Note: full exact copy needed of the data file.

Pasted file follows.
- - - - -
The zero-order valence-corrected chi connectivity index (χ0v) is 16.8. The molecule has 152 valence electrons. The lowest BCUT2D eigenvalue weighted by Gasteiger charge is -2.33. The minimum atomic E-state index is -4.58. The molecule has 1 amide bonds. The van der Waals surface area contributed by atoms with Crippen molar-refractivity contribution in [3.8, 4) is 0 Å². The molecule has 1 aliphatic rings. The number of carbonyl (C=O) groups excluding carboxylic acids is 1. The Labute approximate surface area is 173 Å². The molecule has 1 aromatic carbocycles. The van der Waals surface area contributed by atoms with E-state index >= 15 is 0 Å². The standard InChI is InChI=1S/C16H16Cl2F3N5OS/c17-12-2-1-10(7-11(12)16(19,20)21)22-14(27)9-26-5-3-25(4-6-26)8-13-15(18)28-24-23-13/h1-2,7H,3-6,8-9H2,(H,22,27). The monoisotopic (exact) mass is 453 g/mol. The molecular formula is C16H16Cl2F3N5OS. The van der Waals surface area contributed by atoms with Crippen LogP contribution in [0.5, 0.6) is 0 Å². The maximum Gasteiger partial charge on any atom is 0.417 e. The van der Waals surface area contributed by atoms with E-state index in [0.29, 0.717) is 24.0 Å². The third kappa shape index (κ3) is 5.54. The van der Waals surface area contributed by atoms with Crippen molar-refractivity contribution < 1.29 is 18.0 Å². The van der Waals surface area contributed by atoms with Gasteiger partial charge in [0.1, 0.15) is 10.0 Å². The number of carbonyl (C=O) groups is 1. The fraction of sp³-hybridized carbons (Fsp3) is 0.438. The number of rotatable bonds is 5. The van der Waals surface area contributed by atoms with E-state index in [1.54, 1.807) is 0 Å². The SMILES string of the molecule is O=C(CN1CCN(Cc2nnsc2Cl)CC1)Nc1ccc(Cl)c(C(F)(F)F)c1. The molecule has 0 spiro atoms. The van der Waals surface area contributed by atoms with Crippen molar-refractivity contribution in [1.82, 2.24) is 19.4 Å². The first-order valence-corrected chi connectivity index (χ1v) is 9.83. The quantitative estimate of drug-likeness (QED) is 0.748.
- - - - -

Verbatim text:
The zero-order valence-corrected chi connectivity index (χ0v) is 16.8. The molecule has 152 valence electrons. The lowest BCUT2D eigenvalue weighted by Gasteiger charge is -2.33. The minimum atomic E-state index is -4.58. The molecule has 1 amide bonds. The van der Waals surface area contributed by atoms with Crippen molar-refractivity contribution in [3.8, 4) is 0 Å². The molecule has 1 aliphatic rings. The number of carbonyl (C=O) groups excluding carboxylic acids is 1. The Labute approximate surface area is 173 Å². The molecule has 1 aromatic carbocycles. The van der Waals surface area contributed by atoms with E-state index >= 15 is 0 Å². The standard InChI is InChI=1S/C16H16Cl2F3N5OS/c17-12-2-1-10(7-11(12)16(19,20)21)22-14(27)9-26-5-3-25(4-6-26)8-13-15(18)28-24-23-13/h1-2,7H,3-6,8-9H2,(H,22,27). The monoisotopic (exact) mass is 453 g/mol. The molecular formula is C16H16Cl2F3N5OS. The van der Waals surface area contributed by atoms with Crippen LogP contribution in [0.5, 0.6) is 0 Å². The maximum Gasteiger partial charge on any atom is 0.417 e. The van der Waals surface area contributed by atoms with E-state index in [0.29, 0.717) is 24.0 Å². The third kappa shape index (κ3) is 5.54. The van der Waals surface area contributed by atoms with Crippen molar-refractivity contribution < 1.29 is 18.0 Å². The van der Waals surface area contributed by atoms with Gasteiger partial charge in [0.1, 0.15) is 10.0 Å². The number of carbonyl (C=O) groups is 1. The fraction of sp³-hybridized carbons (Fsp3) is 0.438. The number of rotatable bonds is 5. The van der Waals surface area contributed by atoms with E-state index in [1.54, 1.807) is 0 Å². The SMILES string of the molecule is O=C(CN1CCN(Cc2nnsc2Cl)CC1)Nc1ccc(Cl)c(C(F)(F)F)c1. The molecule has 0 spiro atoms. The van der Waals surface area contributed by atoms with Crippen molar-refractivity contribution in [1.82, 2.24) is 19.4 Å². The first-order valence-corrected chi connectivity index (χ1v) is 9.83. The quantitative estimate of drug-likeness (QED) is 0.748.